Research Ethics Blog

Research by popular demand

This is a story quite specific to Canada, but it certainly has global implications. Recently, one provincial government made public the fact that they are approving clinical trials on the new, experimental “liberation procedure” for patients with multiple sclerosis (MS). The procedure itself isn’t innovative – it’s simply a venous angioplasty (or opening of the veins in the neck and spinal cord to, as claimed, improve blood flow by allowing greater venous blood drainage away from the brain) but as a “cure” for MS, it’s very new and the evidence is, well, simply anecdotal. Dr. Zamboni is an Italian neurosurgeon who has, through this procedure, claimed to cure MS through neurosurgical means even though a surgical solution has never been even vaguely hinted at in the past. He suggests that patients with MS have an underlying condition called “chronic cerebrospinal venous insufficiency” (CCSVI) and that this procedure can provide a cure. Some patients have had the procedure and claim an almost miraculous recovery and palliation of symptoms and the neurological community is modestly intrigued.

As of now, the province of Saskatchewan will fund trials on the procedure while Ontario’s premier, Dalton McGuinty has stated that he would rather see something more than “anecdotal evidence” for the claims of the procedure before allocating funding towards further formal testing of it on patients with MS.

Here is the story from the Globe and Mail: Wall sticks by MS plan, but other premiers skeptical

I don’t often agree with Margaret Wente of the Globe and Mail, but I do agree with her views in her article on the politics of MS. In this, she is critical of decision-making regarding funding for research based on political waverings, anecdotes or popular demand. Here’s her article: The explosive politics of MS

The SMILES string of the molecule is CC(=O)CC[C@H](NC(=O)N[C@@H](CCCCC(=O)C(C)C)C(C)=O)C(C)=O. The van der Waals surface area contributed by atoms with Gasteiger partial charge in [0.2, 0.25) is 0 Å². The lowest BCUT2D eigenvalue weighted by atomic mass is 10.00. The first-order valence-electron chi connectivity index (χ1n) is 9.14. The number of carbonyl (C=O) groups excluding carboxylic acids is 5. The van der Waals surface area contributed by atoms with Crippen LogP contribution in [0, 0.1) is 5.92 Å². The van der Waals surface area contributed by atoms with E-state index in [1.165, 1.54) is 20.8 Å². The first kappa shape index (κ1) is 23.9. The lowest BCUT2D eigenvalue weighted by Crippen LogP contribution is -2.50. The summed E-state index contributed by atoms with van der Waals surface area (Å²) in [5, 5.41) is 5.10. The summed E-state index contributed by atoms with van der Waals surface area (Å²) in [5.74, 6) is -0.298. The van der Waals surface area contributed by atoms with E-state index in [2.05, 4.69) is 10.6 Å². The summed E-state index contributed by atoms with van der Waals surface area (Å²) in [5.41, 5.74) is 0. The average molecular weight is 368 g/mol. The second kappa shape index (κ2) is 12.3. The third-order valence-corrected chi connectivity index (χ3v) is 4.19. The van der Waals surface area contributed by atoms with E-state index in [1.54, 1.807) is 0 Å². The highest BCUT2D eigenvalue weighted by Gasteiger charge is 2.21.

A few quick points:

I also don’t tend to agree much with Dalton McGuinty, however his point about wanting “more than anecdotal evidence” before making decisions about funding clinical trials is one that should be seriously considered. While there have been “stories” about the success of the procedure, in two independent replications of Zamboni’s procedure, the results were completely negative. Here is a posting from the Neurologica Blog about these two studies and the importance of replication: CCSVI – The Importance of Replication. Of course, some might argue that the only way to accrue evidence is, in fact, through conducting trials. That’s true, of course. But in this case — one which involves a catastrophic and debilitating disease with no apparent cure — it seems obvious that we should take particular care and demand strong reputable evidence while actively rejecting anecdotal evidence, i.e. evidence in its weakest form. Zamboni, as the writers of Neurologia state, may not have necessarily found the cure for MS, but he may well have found a piece of the puzzle. And in this posting I’m not, in any way, taking sides here with claims that his procedure either works or doesn’t: I’m simply saying that until we know more, we should demand more rigorous evidence from a variety of independent sources before we make these kinds of big decisions.

Second, I’m quite interested in the fact that the provincial premiers are the ones speaking out here. Research and funding for research is and always has been influenced by politics and by governmental decisions on allocation of resources and money. However, I find it interesting that the highest provincial politicians are speaking out on this issue at this time. They’re not talking about other kinds of decisions related to clinical trials. Why not? Because this one, as Margaret Wente notes, has “gone viral”.

Certainly there is, and should be, a place for the voice of the public in contributing to these sorts of decisions, but these voices must be well informed and clearly must state their stake in the matter up front. We shouldn’t make decisions about how to fund large clinical trials based on what’s “gone viral” or because something has gained in popularity through “word of mouth”. Sure, we can make decisions about what cute kitten video to watch on YouTube based on what’s gone viral, but clinical research decisions? Let’s keep popular demand and politics out of it.